Joined: Feb. 2007
||Posted: Feb. 03 2007,18:41
|Quote (mikshaw @ Feb. 03 2007,01:34)|
|One thing you could do is install as a debian-style harddrive system. This makes for a more difficult system to keep upgraded with DSL development, but is easier on your ram....|
Choose lighter alternatives to apps that you generally use. Try vi instead of beaver, mc instead of emelfm, dillo instead of firefox.
Do you really need a graphical environment all the time? Many tasks can be completed just as easily, and usually more quickly, by logging into text mode.
I have a frugal DSL system on a 333mhz machine, and it works quite well...definitely better than the windows2000 system that was installed on it before.
I ran across this article yesterday.
I decided to test out my own system using several different combinations of applications I normally run in X. I wasn't too surprised by my results -- Mozilla products are pigs that eat up RAM; XMMS uses way more memory than cplay or straight-up mpg123 (or mpg321 which comes with DSL); rox filer is fun for managing mp3 players, but mc, fdclone, clex, etc., are far easier on resources and can do the same job; WindowMaker isn't a "light" window manager compared to ratpoison, pekwm, ion2, jwm, etc.; and so on.
I use DSL with a standard hard drive install on a 400 mhz Celeron "machine" (I use that term VERY loosely) with 128 MB RAM and a 282 MB swap partition.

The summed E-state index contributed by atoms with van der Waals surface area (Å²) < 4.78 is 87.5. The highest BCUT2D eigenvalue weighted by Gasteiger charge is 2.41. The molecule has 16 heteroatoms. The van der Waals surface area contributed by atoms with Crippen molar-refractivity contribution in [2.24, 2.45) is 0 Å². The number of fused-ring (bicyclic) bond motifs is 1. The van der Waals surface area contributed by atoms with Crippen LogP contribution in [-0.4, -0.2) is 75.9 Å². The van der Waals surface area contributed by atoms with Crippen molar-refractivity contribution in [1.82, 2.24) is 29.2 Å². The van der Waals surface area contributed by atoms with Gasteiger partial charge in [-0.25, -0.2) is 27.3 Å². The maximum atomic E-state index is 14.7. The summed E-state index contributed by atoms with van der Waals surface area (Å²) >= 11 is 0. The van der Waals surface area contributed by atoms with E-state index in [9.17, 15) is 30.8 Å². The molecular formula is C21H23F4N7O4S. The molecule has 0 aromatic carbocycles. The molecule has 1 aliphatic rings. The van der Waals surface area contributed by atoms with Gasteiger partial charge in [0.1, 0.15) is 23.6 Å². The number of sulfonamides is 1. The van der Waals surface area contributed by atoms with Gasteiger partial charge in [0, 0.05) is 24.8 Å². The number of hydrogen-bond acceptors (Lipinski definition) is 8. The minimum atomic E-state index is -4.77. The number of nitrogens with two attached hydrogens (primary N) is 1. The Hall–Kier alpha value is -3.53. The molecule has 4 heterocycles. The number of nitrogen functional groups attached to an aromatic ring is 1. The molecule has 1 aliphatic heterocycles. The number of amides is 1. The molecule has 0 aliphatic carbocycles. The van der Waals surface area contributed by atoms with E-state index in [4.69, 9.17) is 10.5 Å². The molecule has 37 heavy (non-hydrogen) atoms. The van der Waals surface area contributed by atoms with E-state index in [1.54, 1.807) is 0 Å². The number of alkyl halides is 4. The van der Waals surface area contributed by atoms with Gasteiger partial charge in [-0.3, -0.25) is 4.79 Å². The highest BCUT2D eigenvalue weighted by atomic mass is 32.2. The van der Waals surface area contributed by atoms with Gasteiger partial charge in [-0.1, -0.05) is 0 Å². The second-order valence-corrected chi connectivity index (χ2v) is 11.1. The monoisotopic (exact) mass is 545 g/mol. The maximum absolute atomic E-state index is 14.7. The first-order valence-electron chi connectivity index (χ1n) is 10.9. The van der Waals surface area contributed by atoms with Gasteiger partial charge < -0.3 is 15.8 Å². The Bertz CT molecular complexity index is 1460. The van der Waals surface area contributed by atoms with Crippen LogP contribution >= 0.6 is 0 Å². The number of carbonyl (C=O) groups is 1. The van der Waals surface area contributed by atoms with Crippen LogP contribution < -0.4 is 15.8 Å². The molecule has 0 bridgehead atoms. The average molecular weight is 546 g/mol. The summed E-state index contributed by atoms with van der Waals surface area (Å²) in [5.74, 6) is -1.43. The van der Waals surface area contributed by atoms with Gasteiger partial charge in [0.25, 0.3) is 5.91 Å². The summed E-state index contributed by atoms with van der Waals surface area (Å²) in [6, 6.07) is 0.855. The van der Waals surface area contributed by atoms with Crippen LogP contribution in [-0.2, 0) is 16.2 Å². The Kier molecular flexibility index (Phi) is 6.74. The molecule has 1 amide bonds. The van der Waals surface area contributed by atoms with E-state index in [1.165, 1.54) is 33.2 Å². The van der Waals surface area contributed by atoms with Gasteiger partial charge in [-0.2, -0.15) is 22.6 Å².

I'm comfortable using console apps, and I've run screen for weeks on end using startx only as needed (mainly for browsing, using non-pop web e-mail accounts, etc.). The main drawback to using console apps exclusively in 2007 is that much of the content I want and need is graphical, and many sites aren't suitable for viewing in w3m, elinks, links, lynx, netrik, or other nifty little browsers.
I've also run my console apps in screen while using ratpoison so I don't have to startx and then go back to the console, which works pretty well until I switch window managers and all my apps open to full screen (heh).
As to meltdown's questions...
The article linked above has some good advice on how to get more out of your older machine. Open a terminal and type "free." That will show you your current memory use. Start closing applications you have opened. Each time, go to your "free" terminal and type "free" and see how much difference it makes. You can open other applications and check to see if they eat up too much RAM or if you can live with them.
If you're using fluxbox, switch to one of the more basic-looking themes. Use wallpaper.lua (found in the setup-desktop submenu) to set your background to a solid color rather than using an image with the theme. Restart fluxbox (exit submenu-restart). Go to the terminal and type "free" again. See how much that changes things -- all of that loads into RAM, so you use more RAM the fancier you let things get. Also turn off the icons. I don't know how much memory xtdesktop uses, but I occasionally use rox pinboard and it's a bloated pig (even if it's a very nice, pretty pig that lets me drag and drop).